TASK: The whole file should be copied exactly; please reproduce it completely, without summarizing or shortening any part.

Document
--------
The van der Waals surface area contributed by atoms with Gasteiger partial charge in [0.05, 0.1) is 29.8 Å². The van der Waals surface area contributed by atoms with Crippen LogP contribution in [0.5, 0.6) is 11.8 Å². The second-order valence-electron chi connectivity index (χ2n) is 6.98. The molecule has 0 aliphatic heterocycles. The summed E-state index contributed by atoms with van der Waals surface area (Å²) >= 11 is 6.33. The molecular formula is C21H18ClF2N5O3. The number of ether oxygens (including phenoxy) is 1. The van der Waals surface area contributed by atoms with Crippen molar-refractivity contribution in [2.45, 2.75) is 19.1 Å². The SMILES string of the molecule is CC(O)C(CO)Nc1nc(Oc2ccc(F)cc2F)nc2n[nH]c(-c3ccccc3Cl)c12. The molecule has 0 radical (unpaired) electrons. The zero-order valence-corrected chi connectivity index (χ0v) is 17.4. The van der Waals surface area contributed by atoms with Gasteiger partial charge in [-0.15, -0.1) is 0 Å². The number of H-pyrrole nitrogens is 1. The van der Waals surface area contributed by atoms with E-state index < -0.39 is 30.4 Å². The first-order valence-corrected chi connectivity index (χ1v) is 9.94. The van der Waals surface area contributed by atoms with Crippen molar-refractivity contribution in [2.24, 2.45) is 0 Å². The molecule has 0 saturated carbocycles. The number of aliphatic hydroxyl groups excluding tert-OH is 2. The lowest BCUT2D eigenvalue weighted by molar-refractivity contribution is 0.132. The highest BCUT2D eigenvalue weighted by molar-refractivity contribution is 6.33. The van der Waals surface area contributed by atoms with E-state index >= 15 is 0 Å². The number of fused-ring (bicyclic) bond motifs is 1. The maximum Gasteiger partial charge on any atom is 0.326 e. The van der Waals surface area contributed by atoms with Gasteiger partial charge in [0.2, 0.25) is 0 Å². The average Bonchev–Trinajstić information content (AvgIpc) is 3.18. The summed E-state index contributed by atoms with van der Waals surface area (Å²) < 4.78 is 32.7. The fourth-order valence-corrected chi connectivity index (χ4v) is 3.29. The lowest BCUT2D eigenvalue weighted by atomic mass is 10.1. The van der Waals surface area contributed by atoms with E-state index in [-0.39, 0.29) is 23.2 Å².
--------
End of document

The van der Waals surface area contributed by atoms with Gasteiger partial charge in [0.05, 0.1) is 29.8 Å². The van der Waals surface area contributed by atoms with Crippen LogP contribution in [0.5, 0.6) is 11.8 Å². The second-order valence-electron chi connectivity index (χ2n) is 6.98. The molecule has 0 aliphatic heterocycles. The summed E-state index contributed by atoms with van der Waals surface area (Å²) >= 11 is 6.33. The molecular formula is C21H18ClF2N5O3. The number of ether oxygens (including phenoxy) is 1. The van der Waals surface area contributed by atoms with Crippen molar-refractivity contribution in [2.45, 2.75) is 19.1 Å². The SMILES string of the molecule is CC(O)C(CO)Nc1nc(Oc2ccc(F)cc2F)nc2n[nH]c(-c3ccccc3Cl)c12. The molecule has 0 radical (unpaired) electrons. The zero-order valence-corrected chi connectivity index (χ0v) is 17.4. The van der Waals surface area contributed by atoms with Gasteiger partial charge in [-0.15, -0.1) is 0 Å². The number of H-pyrrole nitrogens is 1. The van der Waals surface area contributed by atoms with E-state index < -0.39 is 30.4 Å². The first-order valence-corrected chi connectivity index (χ1v) is 9.94. The van der Waals surface area contributed by atoms with Crippen molar-refractivity contribution in [2.24, 2.45) is 0 Å². The molecule has 0 saturated carbocycles. The number of aliphatic hydroxyl groups excluding tert-OH is 2. The lowest BCUT2D eigenvalue weighted by molar-refractivity contribution is 0.132. The highest BCUT2D eigenvalue weighted by molar-refractivity contribution is 6.33. The van der Waals surface area contributed by atoms with E-state index >= 15 is 0 Å². The number of fused-ring (bicyclic) bond motifs is 1. The maximum Gasteiger partial charge on any atom is 0.326 e. The van der Waals surface area contributed by atoms with Gasteiger partial charge in [0.2, 0.25) is 0 Å². The average Bonchev–Trinajstić information content (AvgIpc) is 3.18. The summed E-state index contributed by atoms with van der Waals surface area (Å²) < 4.78 is 32.7. The fourth-order valence-corrected chi connectivity index (χ4v) is 3.29. The lowest BCUT2D eigenvalue weighted by atomic mass is 10.1. The van der Waals surface area contributed by atoms with E-state index in [-0.39, 0.29) is 23.2 Å².